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Numerical Data Extraction
Statistical Data Extraction
Patent Calculation
PDB Data Extraction
GenBank Data Extraction
Tabular Data Analysis
Word Mapping
DNA to Protein Extraction

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Anchored substring extraction:

You have a key short string, say 20 bases, that you would like to find in longer input sequences. Once you found each instance of it, you would like to extract a range (say 100 upstream and downstream) of substring anchored from that location. Assuming you have separately download files containing data that are related and saved into a directory. Now here is what can be done:

0. Load a sample file into Vect;
1. Create rules that will concatenate all DNA sequence fragments into single-line sequences, assuming you have multiple sequences in your files;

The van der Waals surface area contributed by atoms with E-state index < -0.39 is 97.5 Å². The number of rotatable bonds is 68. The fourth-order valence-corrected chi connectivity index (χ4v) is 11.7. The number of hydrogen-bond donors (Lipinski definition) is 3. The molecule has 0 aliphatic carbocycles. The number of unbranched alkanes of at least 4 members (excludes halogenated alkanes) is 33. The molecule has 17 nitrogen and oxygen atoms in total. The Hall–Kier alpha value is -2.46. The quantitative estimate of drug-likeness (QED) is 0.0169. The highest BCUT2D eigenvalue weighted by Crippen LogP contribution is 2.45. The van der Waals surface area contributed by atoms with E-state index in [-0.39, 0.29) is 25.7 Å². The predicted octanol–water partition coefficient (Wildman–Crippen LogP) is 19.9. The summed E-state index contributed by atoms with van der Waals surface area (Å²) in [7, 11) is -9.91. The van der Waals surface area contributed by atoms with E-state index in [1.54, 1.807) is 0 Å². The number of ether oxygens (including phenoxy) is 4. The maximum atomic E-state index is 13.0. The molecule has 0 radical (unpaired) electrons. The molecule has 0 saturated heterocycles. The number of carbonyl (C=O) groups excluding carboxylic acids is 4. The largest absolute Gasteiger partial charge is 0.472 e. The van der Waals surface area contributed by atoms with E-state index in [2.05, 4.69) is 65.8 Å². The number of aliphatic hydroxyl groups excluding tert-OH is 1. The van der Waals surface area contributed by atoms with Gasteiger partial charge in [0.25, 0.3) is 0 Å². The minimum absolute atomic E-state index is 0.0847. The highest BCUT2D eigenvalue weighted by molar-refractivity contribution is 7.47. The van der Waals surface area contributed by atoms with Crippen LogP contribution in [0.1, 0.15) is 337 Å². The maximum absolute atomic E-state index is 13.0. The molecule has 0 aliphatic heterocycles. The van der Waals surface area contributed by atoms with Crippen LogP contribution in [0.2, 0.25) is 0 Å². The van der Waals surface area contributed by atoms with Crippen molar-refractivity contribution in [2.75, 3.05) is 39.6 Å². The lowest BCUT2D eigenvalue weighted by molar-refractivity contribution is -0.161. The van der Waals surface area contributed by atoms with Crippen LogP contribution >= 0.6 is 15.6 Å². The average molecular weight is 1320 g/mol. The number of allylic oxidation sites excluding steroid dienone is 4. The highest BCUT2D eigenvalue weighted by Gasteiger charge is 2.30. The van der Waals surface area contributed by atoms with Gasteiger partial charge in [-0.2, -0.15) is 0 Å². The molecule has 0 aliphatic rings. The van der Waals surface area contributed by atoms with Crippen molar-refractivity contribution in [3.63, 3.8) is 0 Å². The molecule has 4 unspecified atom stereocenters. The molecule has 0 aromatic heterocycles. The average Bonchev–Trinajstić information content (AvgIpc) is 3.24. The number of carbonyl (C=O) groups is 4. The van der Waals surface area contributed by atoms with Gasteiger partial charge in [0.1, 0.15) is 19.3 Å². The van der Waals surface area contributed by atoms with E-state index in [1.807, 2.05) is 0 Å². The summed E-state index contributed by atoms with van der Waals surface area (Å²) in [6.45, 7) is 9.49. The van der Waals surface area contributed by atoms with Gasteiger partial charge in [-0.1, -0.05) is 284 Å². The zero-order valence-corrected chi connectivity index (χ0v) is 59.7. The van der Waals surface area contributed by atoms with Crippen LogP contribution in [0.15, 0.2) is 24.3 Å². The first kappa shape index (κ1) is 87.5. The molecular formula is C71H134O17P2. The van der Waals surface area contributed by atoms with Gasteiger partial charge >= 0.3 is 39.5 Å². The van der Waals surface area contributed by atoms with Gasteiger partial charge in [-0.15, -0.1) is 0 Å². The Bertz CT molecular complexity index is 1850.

2. Pipe your source sequence data into a simple user rule with the following content:

sub { # Do not name your subroutine to avoid name conflicts.

   my ($source) = @_;
   return if !defined($source);

   my @outputs;
   my $start = 0;
   while (($start=index($source, "tttattaa", $start))>=0) {
      my $left = $start-100;
      $left = 0 if $left<0;
      my $length = $start-$left+120;
      push @outputs, substr($source, $left, $length);
      $start += 120;
   return (@outputs);

Just change "tttattaa" to your 20 base substring.

3. Pipe the data from the above rule to the output, wrap lines accordingly.
4. Generate your Perl code.

Note that Vect does not create files; Vect always sends its output to the console, but you can redirect the output from the Vect generated Perl program to a file using the I/O redirection operator '>', like

          perl_program file1 file2 file3 ... > single_output_file

on a Unix-like machine (including Mac OS X).

An example is attached here. Download it onto your computer and open it into Vect and at last, get a GenBank report file to see the results.

Last modified June 13, 2008 . All rights reserved.

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